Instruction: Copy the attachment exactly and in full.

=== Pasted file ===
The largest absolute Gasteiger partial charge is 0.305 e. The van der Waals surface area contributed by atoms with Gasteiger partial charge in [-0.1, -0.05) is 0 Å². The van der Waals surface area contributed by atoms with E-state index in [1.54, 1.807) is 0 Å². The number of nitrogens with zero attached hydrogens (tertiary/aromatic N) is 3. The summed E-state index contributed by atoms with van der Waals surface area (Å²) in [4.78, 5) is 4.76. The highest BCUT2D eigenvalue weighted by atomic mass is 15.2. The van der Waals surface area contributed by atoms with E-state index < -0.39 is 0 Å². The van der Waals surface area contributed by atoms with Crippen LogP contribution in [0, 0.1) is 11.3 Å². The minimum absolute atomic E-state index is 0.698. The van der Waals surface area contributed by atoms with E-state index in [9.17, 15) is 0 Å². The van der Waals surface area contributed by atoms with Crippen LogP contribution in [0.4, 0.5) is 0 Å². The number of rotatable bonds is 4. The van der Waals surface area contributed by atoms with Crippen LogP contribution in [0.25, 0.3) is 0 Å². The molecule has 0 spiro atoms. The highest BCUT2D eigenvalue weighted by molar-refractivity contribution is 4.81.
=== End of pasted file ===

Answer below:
The largest absolute Gasteiger partial charge is 0.305 e. The van der Waals surface area contributed by atoms with Gasteiger partial charge in [-0.1, -0.05) is 0 Å². The van der Waals surface area contributed by atoms with E-state index in [1.54, 1.807) is 0 Å². The number of nitrogens with zero attached hydrogens (tertiary/aromatic N) is 3. The summed E-state index contributed by atoms with van der Waals surface area (Å²) in [4.78, 5) is 4.76. The highest BCUT2D eigenvalue weighted by atomic mass is 15.2. The van der Waals surface area contributed by atoms with E-state index < -0.39 is 0 Å². The van der Waals surface area contributed by atoms with Crippen LogP contribution in [0, 0.1) is 11.3 Å². The minimum absolute atomic E-state index is 0.698. The van der Waals surface area contributed by atoms with E-state index in [9.17, 15) is 0 Å². The van der Waals surface area contributed by atoms with Crippen LogP contribution in [0.4, 0.5) is 0 Å². The number of rotatable bonds is 4. The van der Waals surface area contributed by atoms with Crippen LogP contribution in [0.25, 0.3) is 0 Å². The molecule has 0 spiro atoms. The highest BCUT2D eigenvalue weighted by molar-refractivity contribution is 4.81.